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Old 09-02-2012, 09:07 PM   #5
Red Sunset
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Join Date: Aug 2012
Posts: 119
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Quote:
Originally Posted by Chas Tennis View Post
There have been several threads in the last year discussing posture and its relation to knee and foot problems. I believe that this is very important for many people and is important for me.

Hopefully, you do not have advanced arthritis. Some indication of cartilage condition is the knee cartilage spacing on an X-Ray taken specially to show it. Ask your Dr to discuss this spacing.

If you have had MRIs request the written reports that the specialist who examined the images wrote. It lists the injury and is literally also a checklist of the other conditions of you knee. Some issues may not be discussed very much by your Dr. I ask at the MRI lab when I get the MRI but your Dr will also have a copy. Search the terms to get an idea of your knee condition and discuss with your Dr.

One important aspect is that the knee and foot receive much of their alignment from muscles in the hip, pelvis and butt areas. These muscles tend to get tight or weak and affect the knee and foot.

I gave my first meniscus tear in 1999 4 months to heal and it didn't. Surgery was successful. I had gone back for an overhead when tired. The second meniscus tear of the other knee was in 2011, I rested for 3 months, started back very slowly (4-6 weeks) and had PT for posture issues identified by a sports medicine specialist. Both knees feel good now and do not affect my tennis.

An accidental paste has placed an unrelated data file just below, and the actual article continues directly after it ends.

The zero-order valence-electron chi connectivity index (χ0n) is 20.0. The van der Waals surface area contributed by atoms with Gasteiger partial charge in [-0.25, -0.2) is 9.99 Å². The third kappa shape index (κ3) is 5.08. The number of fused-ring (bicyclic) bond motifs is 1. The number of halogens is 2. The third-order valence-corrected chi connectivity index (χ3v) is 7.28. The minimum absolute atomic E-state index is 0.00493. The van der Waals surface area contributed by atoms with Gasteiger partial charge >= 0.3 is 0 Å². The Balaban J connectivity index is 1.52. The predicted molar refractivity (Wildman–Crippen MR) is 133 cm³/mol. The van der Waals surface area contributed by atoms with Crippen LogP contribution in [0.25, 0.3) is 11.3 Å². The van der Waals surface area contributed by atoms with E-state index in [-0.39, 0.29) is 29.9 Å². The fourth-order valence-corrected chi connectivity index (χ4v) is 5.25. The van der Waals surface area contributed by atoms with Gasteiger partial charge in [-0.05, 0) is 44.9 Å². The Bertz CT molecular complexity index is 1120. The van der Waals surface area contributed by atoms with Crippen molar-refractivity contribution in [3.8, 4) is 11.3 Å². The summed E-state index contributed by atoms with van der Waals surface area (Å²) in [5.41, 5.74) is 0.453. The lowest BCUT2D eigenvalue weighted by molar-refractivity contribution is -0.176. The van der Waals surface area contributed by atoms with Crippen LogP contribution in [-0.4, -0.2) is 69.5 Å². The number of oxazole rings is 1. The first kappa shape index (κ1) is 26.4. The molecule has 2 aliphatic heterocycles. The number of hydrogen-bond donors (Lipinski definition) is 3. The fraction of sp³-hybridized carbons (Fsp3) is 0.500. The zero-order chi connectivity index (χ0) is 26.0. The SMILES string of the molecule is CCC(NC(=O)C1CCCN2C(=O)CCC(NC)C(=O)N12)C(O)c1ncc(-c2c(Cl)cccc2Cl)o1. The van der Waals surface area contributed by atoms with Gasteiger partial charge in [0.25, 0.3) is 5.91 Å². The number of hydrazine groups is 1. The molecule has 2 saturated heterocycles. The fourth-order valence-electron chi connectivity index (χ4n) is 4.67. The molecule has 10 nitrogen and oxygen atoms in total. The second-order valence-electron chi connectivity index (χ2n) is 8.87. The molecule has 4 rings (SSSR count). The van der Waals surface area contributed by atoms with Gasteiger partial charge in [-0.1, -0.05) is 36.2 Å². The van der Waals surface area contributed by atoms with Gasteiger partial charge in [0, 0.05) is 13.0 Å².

Search terms including TW forums: Trendelenburg, posture gluteus medius,
Chas Tennis posture, piriformis stretch, Posture Guy knee,

http://en.wikipedia.org/wiki/Trendelenburg%27s_sign

I'll edit this thread to add a few of the recent TW links.

There's
1) getting older
2) misusing your body as with bad technique or risky posture
3) failure to allow healing.

My goal is to understand #2 and #3.
Thanks heaps Chas. I got a copy of the MRI report, and appart from significant knee effusion, it says the rest is all ok. Interesting that going back for a smash seems to be a common way of tearing the meniscus. I've joined a gym to do "pre-hab" and make sure my quads, calves, etc are strong. I'm also going to start doing beginner Pilates to improve my flexibility overall. It's great to hear that your injuries don't effect your tennis now. I'd hate to have to give it up at 32!
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